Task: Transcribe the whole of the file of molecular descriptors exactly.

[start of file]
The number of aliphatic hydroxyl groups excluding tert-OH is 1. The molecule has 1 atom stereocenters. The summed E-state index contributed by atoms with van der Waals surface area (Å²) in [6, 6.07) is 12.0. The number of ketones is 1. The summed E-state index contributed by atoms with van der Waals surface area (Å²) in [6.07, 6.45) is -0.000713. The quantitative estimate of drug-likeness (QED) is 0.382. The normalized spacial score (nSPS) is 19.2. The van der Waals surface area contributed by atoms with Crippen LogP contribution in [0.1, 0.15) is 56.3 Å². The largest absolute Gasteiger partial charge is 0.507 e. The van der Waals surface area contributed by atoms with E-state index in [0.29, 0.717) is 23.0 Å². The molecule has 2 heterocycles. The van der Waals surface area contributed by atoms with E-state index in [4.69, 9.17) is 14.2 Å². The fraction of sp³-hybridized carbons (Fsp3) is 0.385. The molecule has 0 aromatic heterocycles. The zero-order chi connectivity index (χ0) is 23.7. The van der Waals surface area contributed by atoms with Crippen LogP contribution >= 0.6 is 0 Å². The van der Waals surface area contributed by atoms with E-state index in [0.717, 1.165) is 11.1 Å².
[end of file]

The number of aliphatic hydroxyl groups excluding tert-OH is 1. The molecule has 1 atom stereocenters. The summed E-state index contributed by atoms with van der Waals surface area (Å²) in [6, 6.07) is 12.0. The number of ketones is 1. The summed E-state index contributed by atoms with van der Waals surface area (Å²) in [6.07, 6.45) is -0.000713. The quantitative estimate of drug-likeness (QED) is 0.382. The normalized spacial score (nSPS) is 19.2. The van der Waals surface area contributed by atoms with Crippen LogP contribution in [0.1, 0.15) is 56.3 Å². The largest absolute Gasteiger partial charge is 0.507 e. The van der Waals surface area contributed by atoms with E-state index in [0.29, 0.717) is 23.0 Å². The molecule has 2 heterocycles. The van der Waals surface area contributed by atoms with E-state index in [4.69, 9.17) is 14.2 Å². The fraction of sp³-hybridized carbons (Fsp3) is 0.385. The molecule has 0 aromatic heterocycles. The zero-order chi connectivity index (χ0) is 23.7. The van der Waals surface area contributed by atoms with Crippen LogP contribution >= 0.6 is 0 Å². The van der Waals surface area contributed by atoms with E-state index in [0.717, 1.165) is 11.1 Å².